NBA subcommittee approves Oklahoma City plans for Sonics

OKLAHOMA CITY -- Three NBA owners were impressed enough with a presentation Tuesday to believe Oklahoma City should be the future home for the Seattle SuperSonics.

To make his relocation request a reality, Sonics owner Clay Bennett now needs to win over at least 13 more of his peers.

After a tour of the Ford Center and a presentation from city and state officials, NBA commissioner David Stern said Tuesday a subcommittee of three NBA owners would suggest approval of the SuperSonics' move by the rest of the league.

"We made important progress today," Bennett said. "A lot more to be done, but a very important step. I think it was a very successful day and we look forward to the next step."

Gov. Brad Henry, Oklahoma football coach Bob Stoops and numerous other representatives of the city, state and sports community came out to welcome Stern, New Jersey Nets owner Lewis Katz, Indiana Pacers owner Herb Simon and Los Angeles Lakers vice president Jeanie Buss as Oklahoma City brought out fancy cars and hard facts to woo its first major-league sports franchise.

"It was a pretty full presentation and pretty much a tour de force on behalf of Oklahoma that I'd say impressed the members of the committee greatly," Stern said.

While the relocation would mean a move to a much smaller market, Stern said he was encouraged by the amount of support from area leaders and fans, and the revenue potential the team would have in a downtown arena being remodeled with $121 million in public funds approved by voters earlier this month.

"I think Seattle is actually a terrific market. It just doesn't have an NBA-ready arena of the future that's been agreed to by all parties for many years," Stern said. "It's a very strong market that has in fact supported NBA basketball well over the years. When you come to a place like Oklahoma, you look for the single-team market as opposed to, for example, a market that has three or more professional sports leagues in it."

When asked about a group of Seattle businessmen who have offered
to fund half of a $300 million renovation at KeyArena, the Sonics'
current home, Stern rejected the option.

"The reason that this journey began was because KeyArena was not an adequate arena going forward and there were a lot of
recommendations made for another arena ... but the tax revenues and
the various contributions weren't forthcoming," Stern said.

Stern said the site of KeyArena doesn't have the potential for expansion present at Oklahoma City's downtown arena. Bennett has
said the Sonics "don't have a prayer of succeeding in KeyArena."

Katz said he was impressed that 62 percent of city voters favored taxing themselves to fund the Ford Center improvements and by the coalition of support among leadership including representatives of Tulsa that the NBA considered a part of Oklahoma City's broader market.

"This is wonderful for the league, wonderful for basketball, a strong wonderful ownership group that you have out here that can lead this thing," Katz said.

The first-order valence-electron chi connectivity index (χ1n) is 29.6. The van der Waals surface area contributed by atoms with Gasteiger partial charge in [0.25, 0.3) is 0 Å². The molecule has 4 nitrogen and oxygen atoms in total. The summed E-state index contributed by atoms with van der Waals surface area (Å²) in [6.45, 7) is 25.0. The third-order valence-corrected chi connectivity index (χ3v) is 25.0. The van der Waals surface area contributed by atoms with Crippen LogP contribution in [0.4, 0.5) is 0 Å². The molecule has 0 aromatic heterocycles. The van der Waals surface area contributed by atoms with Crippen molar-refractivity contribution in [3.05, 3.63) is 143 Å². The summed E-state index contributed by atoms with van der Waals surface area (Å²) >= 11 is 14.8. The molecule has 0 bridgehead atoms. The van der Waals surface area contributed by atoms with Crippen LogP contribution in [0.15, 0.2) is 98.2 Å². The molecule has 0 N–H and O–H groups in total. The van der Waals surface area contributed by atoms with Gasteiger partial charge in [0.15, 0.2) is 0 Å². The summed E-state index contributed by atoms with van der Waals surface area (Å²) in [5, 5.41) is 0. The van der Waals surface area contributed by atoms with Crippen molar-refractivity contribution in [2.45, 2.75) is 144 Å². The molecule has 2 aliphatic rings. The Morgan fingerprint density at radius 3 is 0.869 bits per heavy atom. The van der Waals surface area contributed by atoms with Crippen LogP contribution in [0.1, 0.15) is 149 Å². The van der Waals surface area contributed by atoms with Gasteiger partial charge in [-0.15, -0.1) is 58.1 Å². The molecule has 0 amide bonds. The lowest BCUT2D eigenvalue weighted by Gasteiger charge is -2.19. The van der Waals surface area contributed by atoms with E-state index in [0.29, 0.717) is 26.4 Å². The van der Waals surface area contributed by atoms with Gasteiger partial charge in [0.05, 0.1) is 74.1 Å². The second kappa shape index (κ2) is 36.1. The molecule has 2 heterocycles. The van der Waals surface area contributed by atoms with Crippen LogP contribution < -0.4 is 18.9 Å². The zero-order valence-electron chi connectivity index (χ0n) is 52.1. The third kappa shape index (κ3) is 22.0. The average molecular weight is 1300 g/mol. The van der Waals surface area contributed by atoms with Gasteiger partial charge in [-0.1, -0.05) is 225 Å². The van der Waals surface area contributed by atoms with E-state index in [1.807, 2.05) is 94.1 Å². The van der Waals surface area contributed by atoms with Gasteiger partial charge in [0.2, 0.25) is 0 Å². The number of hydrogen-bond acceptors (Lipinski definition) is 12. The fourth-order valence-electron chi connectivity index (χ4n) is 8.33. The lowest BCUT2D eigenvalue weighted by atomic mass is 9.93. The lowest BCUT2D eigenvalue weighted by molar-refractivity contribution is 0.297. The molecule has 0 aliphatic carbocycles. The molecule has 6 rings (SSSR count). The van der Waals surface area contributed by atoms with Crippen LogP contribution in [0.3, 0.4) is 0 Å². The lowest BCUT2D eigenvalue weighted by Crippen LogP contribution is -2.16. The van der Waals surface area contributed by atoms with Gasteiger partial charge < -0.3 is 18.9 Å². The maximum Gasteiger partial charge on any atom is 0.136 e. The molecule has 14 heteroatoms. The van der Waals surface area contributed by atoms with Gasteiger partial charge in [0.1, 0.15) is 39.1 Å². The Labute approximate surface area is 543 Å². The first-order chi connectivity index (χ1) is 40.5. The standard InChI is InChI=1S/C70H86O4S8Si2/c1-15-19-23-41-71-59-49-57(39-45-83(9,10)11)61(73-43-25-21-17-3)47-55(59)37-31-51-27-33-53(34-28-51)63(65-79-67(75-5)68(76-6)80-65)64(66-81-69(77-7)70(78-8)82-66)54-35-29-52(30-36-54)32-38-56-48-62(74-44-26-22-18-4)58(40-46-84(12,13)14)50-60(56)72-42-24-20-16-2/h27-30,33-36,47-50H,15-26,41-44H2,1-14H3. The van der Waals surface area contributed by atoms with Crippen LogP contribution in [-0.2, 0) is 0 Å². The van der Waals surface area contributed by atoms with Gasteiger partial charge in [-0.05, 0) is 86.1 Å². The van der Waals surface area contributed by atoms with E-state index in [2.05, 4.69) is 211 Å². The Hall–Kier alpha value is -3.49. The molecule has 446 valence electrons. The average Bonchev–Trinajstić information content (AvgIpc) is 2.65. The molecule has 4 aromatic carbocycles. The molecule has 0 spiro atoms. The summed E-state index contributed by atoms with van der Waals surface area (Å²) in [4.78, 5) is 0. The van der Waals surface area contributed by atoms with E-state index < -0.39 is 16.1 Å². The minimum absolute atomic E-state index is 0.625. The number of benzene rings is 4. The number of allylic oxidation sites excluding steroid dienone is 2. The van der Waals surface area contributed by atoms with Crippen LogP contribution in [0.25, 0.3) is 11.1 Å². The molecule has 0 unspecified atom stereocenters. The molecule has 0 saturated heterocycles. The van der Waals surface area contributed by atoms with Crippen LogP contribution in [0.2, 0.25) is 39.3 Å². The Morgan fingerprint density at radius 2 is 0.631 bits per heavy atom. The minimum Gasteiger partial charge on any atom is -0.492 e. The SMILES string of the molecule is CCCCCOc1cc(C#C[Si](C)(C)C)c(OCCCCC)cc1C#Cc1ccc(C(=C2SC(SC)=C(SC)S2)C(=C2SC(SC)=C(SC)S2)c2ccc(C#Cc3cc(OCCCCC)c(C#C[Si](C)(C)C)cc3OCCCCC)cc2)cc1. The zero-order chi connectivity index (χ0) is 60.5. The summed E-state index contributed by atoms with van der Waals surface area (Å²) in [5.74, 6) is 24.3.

"My hope is that we'll find a settlement with Seattle that will give them the opportunity to have a replacement team. Seattle should have an NBA team, and I think David expressed that in the meetings. We all feel that way. My guess is you haven't heard the end of the Seattle story."

Katz, Simon and Buss will meet with the remaining four members of the relocation committee -- San Antonio Spurs owner Peter Holt, Miami Heat managing general partner Micky Arison, Chris Cohan of the Golden State Warriors and Ed Snider of the Philadelphia 76ers -- likely by telephone and make a formal recommendation to the rest of the league's owners.

All 30 owners will vote on the SuperSonics' relocation request during an April 18 meeting, with a majority needed for approval. The Sonics also have a federal court case scheduled for June to determine whether they can break their lease with Seattle that runs through 2010.

On Tuesday morning, City Council members in Oklahoma City approved terms of a 15-year lease with the SuperSonics that would require the team to pay the city $1.6 million annually to use the Ford Center and another $409,000 per year to be able to resell the arena's naming rights.

Former Oklahoma state Rep. Wanda Jo Stapleton voiced concerns to the council that the lease leaves the city in position to pay for any cost overruns on the Ford Center renovations and the construction of an approximately $24 million practice facility funded by the sales tax extension.

"It's in black and white there that the city will pay for the cost overruns, and there could be tens of millions of dollars in cost overruns because they've given the team owners free rein to make any changes, whatever they want, during the entire construction period," Stapleton said. "It's just a blank check, that's all it is."

City Manager Jim Couch assured Stapleton that the lease would allow the city to make any cuts necessary to keep the project within its budget. Mayor Mick Cornett said it was the city's intent to keep the renovations within whatever funds are raised by the sales tax extension.

"We have a very good history of building stuff on time and being financially responsible," Cornett said. "I understand that this is going to take a very high level of scrutiny and we accept that and look forward to once again living up to what we said we would do."